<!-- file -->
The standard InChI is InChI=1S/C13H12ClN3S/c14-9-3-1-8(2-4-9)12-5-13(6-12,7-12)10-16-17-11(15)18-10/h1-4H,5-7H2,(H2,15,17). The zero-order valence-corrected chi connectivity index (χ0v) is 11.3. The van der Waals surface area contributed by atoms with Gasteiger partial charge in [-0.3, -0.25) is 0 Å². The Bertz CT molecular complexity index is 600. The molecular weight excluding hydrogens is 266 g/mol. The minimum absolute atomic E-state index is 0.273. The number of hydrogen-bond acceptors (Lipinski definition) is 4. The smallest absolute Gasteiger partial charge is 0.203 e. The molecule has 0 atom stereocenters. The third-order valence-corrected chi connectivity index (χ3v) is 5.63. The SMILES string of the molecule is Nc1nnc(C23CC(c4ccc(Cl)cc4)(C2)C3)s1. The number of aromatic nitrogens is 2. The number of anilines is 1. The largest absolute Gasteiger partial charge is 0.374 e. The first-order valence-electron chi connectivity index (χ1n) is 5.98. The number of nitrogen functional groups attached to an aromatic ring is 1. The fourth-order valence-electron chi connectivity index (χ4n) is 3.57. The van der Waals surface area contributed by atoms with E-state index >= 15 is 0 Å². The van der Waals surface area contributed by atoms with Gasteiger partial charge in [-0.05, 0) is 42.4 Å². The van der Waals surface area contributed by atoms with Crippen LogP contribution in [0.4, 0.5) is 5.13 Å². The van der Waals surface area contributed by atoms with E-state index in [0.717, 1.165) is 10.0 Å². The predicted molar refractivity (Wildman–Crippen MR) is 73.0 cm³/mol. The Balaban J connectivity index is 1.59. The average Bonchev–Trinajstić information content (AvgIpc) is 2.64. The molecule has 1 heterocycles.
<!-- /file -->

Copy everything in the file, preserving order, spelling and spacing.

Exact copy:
The standard InChI is InChI=1S/C13H12ClN3S/c14-9-3-1-8(2-4-9)12-5-13(6-12,7-12)10-16-17-11(15)18-10/h1-4H,5-7H2,(H2,15,17). The zero-order valence-corrected chi connectivity index (χ0v) is 11.3. The van der Waals surface area contributed by atoms with Gasteiger partial charge in [-0.3, -0.25) is 0 Å². The Bertz CT molecular complexity index is 600. The molecular weight excluding hydrogens is 266 g/mol. The minimum absolute atomic E-state index is 0.273. The number of hydrogen-bond acceptors (Lipinski definition) is 4. The smallest absolute Gasteiger partial charge is 0.203 e. The molecule has 0 atom stereocenters. The third-order valence-corrected chi connectivity index (χ3v) is 5.63. The SMILES string of the molecule is Nc1nnc(C23CC(c4ccc(Cl)cc4)(C2)C3)s1. The number of aromatic nitrogens is 2. The number of anilines is 1. The largest absolute Gasteiger partial charge is 0.374 e. The first-order valence-electron chi connectivity index (χ1n) is 5.98. The number of nitrogen functional groups attached to an aromatic ring is 1. The fourth-order valence-electron chi connectivity index (χ4n) is 3.57. The van der Waals surface area contributed by atoms with E-state index >= 15 is 0 Å². The van der Waals surface area contributed by atoms with Gasteiger partial charge in [-0.05, 0) is 42.4 Å². The van der Waals surface area contributed by atoms with Crippen LogP contribution in [0.4, 0.5) is 5.13 Å². The van der Waals surface area contributed by atoms with E-state index in [0.717, 1.165) is 10.0 Å². The predicted molar refractivity (Wildman–Crippen MR) is 73.0 cm³/mol. The Balaban J connectivity index is 1.59. The average Bonchev–Trinajstić information content (AvgIpc) is 2.64. The molecule has 1 heterocycles.